LONDON (Reuters) - Oil fell more than a dollar on Tuesday, as profit-taking pulled the market down from record highs that were fuelled by a Mexican supply shut-down and a weak dollar.
U.S. crude fell by $1.30 to $92.23 a barrel by 12:00 p.m. after hitting a record high of $93.80 in the previous session. London Brent fell $1.06 cents to $89.26. Brent hit a record peak on Monday of $90.49.
Oil group OPEC has shrugged off calls from importer nations to cool prices by raising crude output, blaming politics and speculation -- not a supply shortfall -- for $90-plus oil.
“Please don’t blame us for $93 oil,” Qatari Oil Minister Abdullah al-Attiyah told reporters on the fringes of an international energy conference in London.
“The market is out of control.”
OPEC President Mohammed bin Dhaen al-Hamli expressed the group’s concern on Tuesday about high oil prices, but said OPEC oil ministers had no plans to discuss further raising output at an OPEC heads of state summit in mid-November in Riyadh.
State oil company Pemex has shut a fifth of Mexico’s crude production and halted the bulk of exports because of bad weather. Pemex has said it will resume production after the storms, which are expected to last at least another day.
“The disappearance of the short-term factors that have caused oil to spike to $93 should bring prices back to between $80 and $85,” said Tom Nelson, who helps manage $2 billion in energy funds for London-based Atkinson Asset Management.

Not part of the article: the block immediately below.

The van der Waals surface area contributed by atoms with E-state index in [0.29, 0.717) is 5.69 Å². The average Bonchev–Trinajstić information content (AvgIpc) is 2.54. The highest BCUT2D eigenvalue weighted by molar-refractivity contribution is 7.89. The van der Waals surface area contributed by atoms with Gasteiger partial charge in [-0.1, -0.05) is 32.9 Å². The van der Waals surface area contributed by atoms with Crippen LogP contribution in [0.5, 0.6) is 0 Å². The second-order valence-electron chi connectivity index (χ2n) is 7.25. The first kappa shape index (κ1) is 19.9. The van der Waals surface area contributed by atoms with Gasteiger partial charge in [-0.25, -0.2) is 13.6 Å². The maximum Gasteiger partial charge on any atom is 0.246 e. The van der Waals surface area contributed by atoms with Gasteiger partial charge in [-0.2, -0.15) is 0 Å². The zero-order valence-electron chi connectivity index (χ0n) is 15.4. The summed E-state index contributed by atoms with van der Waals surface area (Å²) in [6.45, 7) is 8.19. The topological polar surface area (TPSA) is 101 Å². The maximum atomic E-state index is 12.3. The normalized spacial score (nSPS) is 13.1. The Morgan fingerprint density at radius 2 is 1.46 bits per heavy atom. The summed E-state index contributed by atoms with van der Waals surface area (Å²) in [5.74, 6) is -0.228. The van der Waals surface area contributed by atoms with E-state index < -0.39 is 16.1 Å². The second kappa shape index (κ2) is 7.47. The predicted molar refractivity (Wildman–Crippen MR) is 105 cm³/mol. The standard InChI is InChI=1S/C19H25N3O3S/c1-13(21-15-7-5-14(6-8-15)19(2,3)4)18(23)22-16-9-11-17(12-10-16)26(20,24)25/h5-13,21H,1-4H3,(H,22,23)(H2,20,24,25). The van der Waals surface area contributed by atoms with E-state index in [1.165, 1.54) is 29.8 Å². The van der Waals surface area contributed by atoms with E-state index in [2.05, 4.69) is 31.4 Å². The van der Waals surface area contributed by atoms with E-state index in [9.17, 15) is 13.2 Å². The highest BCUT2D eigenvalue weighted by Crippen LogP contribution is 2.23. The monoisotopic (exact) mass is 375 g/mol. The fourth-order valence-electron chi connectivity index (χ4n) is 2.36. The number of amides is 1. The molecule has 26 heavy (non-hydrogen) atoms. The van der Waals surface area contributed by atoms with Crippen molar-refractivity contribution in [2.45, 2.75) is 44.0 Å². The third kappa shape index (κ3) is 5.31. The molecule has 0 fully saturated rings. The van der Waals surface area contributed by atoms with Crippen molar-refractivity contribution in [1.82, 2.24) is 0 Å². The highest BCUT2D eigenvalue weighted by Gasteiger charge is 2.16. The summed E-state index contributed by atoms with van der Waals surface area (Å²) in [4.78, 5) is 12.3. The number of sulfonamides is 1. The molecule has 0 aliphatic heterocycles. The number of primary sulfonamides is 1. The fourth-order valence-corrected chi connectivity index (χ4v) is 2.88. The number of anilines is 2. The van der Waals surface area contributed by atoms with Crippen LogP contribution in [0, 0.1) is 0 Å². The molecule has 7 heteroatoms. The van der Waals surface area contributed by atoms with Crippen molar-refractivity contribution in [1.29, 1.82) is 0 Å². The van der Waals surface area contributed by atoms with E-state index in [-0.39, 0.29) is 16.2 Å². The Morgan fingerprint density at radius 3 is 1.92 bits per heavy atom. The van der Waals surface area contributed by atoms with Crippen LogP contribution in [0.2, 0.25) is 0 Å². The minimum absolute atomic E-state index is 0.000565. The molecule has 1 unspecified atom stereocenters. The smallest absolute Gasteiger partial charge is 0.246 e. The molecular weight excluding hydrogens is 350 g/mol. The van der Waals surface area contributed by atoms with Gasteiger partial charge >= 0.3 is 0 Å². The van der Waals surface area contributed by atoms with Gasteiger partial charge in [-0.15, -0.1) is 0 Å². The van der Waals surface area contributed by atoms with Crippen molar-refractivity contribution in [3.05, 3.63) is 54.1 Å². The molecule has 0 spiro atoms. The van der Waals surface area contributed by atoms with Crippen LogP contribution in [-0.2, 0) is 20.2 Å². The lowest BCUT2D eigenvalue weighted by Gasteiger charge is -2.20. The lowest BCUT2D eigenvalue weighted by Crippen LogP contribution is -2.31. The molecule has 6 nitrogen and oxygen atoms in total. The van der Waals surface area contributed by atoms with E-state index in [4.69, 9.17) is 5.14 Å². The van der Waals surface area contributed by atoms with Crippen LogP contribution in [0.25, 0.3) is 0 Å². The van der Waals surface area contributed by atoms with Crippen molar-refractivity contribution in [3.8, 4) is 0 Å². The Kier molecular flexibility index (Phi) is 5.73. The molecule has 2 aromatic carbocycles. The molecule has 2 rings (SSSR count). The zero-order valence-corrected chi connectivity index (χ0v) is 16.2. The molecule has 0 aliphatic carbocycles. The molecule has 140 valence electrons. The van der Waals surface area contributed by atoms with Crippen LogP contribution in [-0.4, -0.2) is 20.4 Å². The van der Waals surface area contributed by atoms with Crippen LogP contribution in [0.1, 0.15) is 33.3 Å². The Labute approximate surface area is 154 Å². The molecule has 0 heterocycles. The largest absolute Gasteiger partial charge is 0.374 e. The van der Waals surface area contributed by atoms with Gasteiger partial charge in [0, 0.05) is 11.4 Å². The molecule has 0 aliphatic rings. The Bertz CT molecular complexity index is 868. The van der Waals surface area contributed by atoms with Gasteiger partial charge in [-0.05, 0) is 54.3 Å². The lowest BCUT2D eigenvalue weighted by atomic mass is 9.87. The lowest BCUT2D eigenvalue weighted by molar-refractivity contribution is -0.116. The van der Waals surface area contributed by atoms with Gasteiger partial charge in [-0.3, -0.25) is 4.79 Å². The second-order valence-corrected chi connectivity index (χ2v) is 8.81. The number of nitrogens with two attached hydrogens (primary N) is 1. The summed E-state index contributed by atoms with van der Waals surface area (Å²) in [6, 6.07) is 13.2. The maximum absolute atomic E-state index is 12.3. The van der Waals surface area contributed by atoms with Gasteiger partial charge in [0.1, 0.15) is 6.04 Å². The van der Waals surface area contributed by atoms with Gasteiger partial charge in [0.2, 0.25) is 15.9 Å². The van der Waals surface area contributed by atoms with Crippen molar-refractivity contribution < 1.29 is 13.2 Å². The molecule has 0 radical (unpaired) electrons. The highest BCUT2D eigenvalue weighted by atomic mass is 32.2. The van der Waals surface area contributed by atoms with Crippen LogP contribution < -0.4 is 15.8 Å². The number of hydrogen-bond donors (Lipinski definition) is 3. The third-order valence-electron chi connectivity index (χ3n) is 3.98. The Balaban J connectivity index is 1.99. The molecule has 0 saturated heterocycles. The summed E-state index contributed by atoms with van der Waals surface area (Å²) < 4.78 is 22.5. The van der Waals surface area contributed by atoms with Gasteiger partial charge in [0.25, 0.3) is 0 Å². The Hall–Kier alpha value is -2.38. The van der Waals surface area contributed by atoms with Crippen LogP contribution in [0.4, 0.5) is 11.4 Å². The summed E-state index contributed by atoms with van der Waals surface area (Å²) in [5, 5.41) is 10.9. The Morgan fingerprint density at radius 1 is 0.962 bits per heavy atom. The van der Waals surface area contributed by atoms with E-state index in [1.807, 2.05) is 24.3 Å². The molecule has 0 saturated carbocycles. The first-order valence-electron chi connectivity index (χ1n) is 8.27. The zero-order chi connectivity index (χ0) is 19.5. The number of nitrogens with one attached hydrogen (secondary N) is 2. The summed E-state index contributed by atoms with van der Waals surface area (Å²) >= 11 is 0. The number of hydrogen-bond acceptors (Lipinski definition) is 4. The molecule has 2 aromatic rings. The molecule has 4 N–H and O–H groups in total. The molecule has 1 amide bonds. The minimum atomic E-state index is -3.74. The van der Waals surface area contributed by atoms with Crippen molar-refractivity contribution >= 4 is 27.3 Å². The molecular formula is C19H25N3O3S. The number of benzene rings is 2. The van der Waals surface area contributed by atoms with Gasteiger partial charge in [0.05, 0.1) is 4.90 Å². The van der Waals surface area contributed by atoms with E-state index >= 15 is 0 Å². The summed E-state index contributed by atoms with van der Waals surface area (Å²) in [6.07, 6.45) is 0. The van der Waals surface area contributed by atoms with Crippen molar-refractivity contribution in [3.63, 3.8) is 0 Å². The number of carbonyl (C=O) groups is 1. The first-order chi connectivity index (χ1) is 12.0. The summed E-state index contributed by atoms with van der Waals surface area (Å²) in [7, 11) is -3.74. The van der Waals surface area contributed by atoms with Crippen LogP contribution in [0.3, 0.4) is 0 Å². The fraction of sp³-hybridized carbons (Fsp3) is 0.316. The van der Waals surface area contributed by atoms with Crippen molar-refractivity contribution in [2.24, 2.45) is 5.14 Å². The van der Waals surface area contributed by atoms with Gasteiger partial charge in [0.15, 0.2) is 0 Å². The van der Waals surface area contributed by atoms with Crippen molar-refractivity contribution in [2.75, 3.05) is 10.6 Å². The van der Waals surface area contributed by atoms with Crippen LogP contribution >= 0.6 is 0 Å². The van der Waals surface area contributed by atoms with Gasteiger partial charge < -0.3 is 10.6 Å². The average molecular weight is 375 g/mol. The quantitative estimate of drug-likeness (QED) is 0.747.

However, as long as the tensions between the U.S. and Iran and the Turkish-Kurd conflict remain, the market will keep a premium, Nelson said.
The U.S. dollar hovered near record lows versus the euro and major currencies on Tuesday, ahead of an expected interest rate cut when the U.S. Federal Reserve’s Federal Open Market Committee meets on October 30-31.
The Fed has already cut interest rate cuts to ease liquidity problems in the financial markets triggered by the U.S. subprime crisis. This has helped spur a flood of investor money into commodities, pushing oil toward its inflation-adjusted, all-time peak of $101.70 a barrel in April 1980.
On Wednesday traders will shift focus to weekly U.S. inventory data expected to show crude stocks rose 600,000 barrels in the week to October 26, helping buffer stocks after last week’s sharp decline, which kicked off an $8 rise over four days.
Distillate stocks were seen falling by 1.1 million barrels and gasoline stocks down by 300,000 barrels.